In the late 1980s, a study by NASA and the Associated Landscape Contractors of America (ALCA) was conducted to find ways to purify the air for extended stays in orbiting space stations. The study resulted in excellent news for homeowners and office workers everywhere, because it concluded that common houseplants not only make indoor spaces more attractive, they also help to purify the air!
The common indoor plant may provide a natural way of helping combat “SICK BUILDING SYNDROME”. Those plants in your office or home NASA scientists have found them to be surprisingly useful in absorbing potentially harmful gases and cleaning the air inside modern buildings.
While it’s a well known fact that plants convert carbon dioxide into oxygen through photosynthesis, the NASA/ALCA study showed that many houseplants also remove harmful elements such as trichloroethylene, benzene, and formaldehyde from the air.
The advantage that houseplants have over other plants is that they are adapted to tropical areas where they grow beneath dense tropical canopies and must survive in areas of low light. These plants are thus ultra-efficient at capturing light, which also means that they must be very efficient in processing the gasses necessary for photosynthesis. Because of this fact, they have greater potential to absorb other gases, including potentially harmful ones.
In the study, NASA and ALCA tested primarily for three chemicals: formaldehyde, benzene, and trichloroethylene. Formaldehyde is used in many building materials including particle board and foam insulations. Additionally, many cleaning products contain this chemical. Benzene is a common solvent found in oils and paints. Trichloroethylene is used in paints, adhesives, inks, and varnishes.
NASA noted that some plants are better than others in treating certain chemicals. For example, English ivy, gerbera daisies, pot mums, peace lily, bamboo palm, and Mother-in-law’s Tongue were found to be the best plants for treating air contaminated with benzene. The peace lily, gerbera daisy, and bamboo palm were very effective in treating trichloroethylene. Additionally, NASA found that the bamboo palm, Mother-in-law’s tongue, dracaena warneckei, peace lily, dracaena marginata, golden pathos, and green spider plant worked well for filtering formaldehyde. After conducting the study, NASA and ALCA came up with a list of the most effective plants for treating indoor air pollution.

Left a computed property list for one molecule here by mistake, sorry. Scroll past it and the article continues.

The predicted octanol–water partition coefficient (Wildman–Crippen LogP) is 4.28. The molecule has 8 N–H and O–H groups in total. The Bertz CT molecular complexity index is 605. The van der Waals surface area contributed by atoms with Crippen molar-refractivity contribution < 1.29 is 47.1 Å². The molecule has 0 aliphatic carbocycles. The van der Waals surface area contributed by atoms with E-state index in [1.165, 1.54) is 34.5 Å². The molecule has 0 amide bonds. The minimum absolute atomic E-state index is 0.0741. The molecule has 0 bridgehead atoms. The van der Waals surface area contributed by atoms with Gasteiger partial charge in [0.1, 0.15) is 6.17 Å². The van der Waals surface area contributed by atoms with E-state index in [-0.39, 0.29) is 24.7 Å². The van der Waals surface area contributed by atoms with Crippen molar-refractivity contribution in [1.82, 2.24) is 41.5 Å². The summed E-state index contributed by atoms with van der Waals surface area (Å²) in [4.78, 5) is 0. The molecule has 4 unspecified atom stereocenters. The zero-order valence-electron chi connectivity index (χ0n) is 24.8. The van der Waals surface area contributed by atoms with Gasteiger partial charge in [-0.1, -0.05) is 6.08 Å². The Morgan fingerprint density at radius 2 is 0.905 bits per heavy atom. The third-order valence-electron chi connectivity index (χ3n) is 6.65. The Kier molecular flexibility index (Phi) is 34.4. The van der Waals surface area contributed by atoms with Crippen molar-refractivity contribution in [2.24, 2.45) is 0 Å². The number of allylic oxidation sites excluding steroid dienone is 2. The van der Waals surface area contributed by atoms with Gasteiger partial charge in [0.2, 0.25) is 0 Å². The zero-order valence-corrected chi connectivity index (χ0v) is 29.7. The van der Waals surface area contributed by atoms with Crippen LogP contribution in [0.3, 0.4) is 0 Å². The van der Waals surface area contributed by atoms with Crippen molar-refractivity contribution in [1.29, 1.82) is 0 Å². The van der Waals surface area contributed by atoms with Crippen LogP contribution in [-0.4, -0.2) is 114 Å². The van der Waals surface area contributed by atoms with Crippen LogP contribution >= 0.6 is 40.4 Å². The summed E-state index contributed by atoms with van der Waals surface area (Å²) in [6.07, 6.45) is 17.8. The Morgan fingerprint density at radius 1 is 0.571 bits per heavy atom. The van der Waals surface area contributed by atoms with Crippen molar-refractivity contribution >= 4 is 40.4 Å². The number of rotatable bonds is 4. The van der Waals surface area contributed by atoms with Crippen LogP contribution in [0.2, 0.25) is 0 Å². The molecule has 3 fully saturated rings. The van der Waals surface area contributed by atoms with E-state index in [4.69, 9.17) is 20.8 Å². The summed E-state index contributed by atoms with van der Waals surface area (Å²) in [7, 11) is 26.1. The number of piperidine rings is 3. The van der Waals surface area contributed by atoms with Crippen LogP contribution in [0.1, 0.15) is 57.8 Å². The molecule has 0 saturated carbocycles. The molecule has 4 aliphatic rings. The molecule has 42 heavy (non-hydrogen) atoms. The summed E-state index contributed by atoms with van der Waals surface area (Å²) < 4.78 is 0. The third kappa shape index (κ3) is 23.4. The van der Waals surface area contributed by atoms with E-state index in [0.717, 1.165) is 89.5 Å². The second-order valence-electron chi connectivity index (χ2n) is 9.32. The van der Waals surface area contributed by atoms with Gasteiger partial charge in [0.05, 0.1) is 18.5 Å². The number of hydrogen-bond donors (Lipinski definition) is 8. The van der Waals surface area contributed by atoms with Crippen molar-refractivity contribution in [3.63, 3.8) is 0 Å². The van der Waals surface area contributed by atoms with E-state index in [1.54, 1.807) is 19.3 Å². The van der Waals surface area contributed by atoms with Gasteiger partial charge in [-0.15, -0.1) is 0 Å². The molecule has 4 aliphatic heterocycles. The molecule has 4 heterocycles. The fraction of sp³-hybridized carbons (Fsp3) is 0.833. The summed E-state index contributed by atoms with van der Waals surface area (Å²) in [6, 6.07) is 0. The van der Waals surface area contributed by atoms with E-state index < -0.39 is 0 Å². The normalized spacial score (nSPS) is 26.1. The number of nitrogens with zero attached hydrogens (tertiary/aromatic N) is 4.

The recommended plants are listed below. Note that all the plants in the list are easily available from your local nursery.
- Oxycardium Philodendron, heartleaf philodendron, Philodendron scandens
- Elephant Ear Philodendron, Philodendron domesticum
- Massangeana, cornstalk dracaena, Dracaena fragrans
- English Ivy, Hedera helix
- Spider Plant, Chlorophytum comosum
- Janet Craig, Janet Craig dracaena, Dracaena deremensis
- Warneckii, Warneck dracaena, Dracaena deremensis
- Weeping Fig, Ficus benjamina
- Golden Pothos, Epipiremnum aureum
- Peace Lily, Mauna loa, Spathiphyllum
- Selloum Philodendron, Philodendron selloum
- Chinese Evergreen, Aglaonema modestum
- Bamboo or reed palm, Chamaedorea sefritzii
- Snake Plant, Sansevieria trifasciata
- Red-edged Dracaena, Dracaena marginata
For an average home of under 2,000 square feet, the study recommends using at least fifteen samples of a good variety of these common houseplants to help improve air quality. They also recommend that the plants be grown in six inch containers or larger.
Here is a list of resources for more information on this important study: